UPDATE U.S. Supreme Court Denies North Carolina Right to Tax Undistributed Trust Income by Jeffrey M. Mutnik, CPA/PFS

Posted on June 04, 2019

On June 21, 2019, the U.S. Supreme Court issued a decision against the North Carolina Department of Revenue in its claim to tax the undistributed income of a New York trust that is “for the benefit of” a North Carolina resident.

In the matter of North Carolina Department of Revenue v. Kimberley Rice Kaestner 1992 Family Trust, the Supreme Court held that the state violated the Due Process Clause of the Constitution when it assessed tax on an in-state resident who neither received nor has the right to control or demand distributions from a trust that does not have a physical presence or hold any real property in the state. In doing so, the court rejected the state’s argument that the imposition of a state tax based on the residence of trust beneficiaries provides the reasonable minimum connection, or tax nexus, necessary to sustain that tax.

Currently, only four states use the residency of beneficiaries as a sole basis for trust taxation: North Carolina, California, Georgia and Tennessee. Moreover, North Carolina is unique in that it imposes tax regardless of whether or not in-state beneficiaries control or are certain to ever receive trust assets. With this in mind, the Supreme Court specifically limits its decision in favor of the taxpayer in North Carolina Department of Revenue v. Kimberley Rice Kaestner 1992 Family Trust to the specific facts and circumstances of this case. It did not go so far as to “imply approval or disapproval of trust taxes that are premised on the residence of beneficiaries whose relationship to trust assets differs from that of the beneficiaries here.” As a result, it is critical that taxpayers creating trusts in the future consider how they allocate control over trust assets to named beneficiaries. Limiting control to a trustee with the sole power to make decisions about trust investments and assets distributions can protect beneficiaries from the imposition of state-level taxes on accumulated trust income.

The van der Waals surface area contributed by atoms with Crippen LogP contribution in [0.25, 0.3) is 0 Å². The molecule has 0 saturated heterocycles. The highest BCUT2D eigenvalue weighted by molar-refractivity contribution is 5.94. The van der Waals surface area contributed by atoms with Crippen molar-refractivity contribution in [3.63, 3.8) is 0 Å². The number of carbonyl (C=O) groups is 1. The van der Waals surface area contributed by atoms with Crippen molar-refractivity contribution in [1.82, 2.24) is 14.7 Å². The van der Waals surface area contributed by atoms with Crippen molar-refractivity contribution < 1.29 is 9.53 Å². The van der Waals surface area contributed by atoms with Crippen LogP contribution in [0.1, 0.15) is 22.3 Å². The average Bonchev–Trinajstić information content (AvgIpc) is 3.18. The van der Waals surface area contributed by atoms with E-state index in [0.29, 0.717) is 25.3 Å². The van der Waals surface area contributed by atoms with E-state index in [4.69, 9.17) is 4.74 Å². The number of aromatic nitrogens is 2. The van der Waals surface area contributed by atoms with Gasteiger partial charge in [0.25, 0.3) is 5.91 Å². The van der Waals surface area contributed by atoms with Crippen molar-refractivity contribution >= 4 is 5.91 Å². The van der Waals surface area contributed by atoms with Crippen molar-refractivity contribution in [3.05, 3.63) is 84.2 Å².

Tax laws are in a constant state of change, based on acts of Congress, guidance issued by the US Treasury (including the IRS), as well as evolving case law. The professional advisors and accountants with Berkowitz Pollack Brant work with families and business owners across the globe to stay up to date on the U.S. tax code and develop strategies for maintaining compliance while minimizing tax liabilities.

About the Author: Jeffrey M. Mutnik, CPA/PFS, is a director of Taxation and Financial Services with Berkowitz Pollack Brant Advisors + CPAs, where he provides tax- and estate-planning counsel to high-net-worth families, closely held businesses and professional services firms. He can be reached at the CPA firm’s Ft. Lauderdale, Fla., office at (954) 712-7000 or via email at

Information contained in this article is subject to change based on further interpretation of tax laws and subsequent guidance issued by the Internal Revenue Service.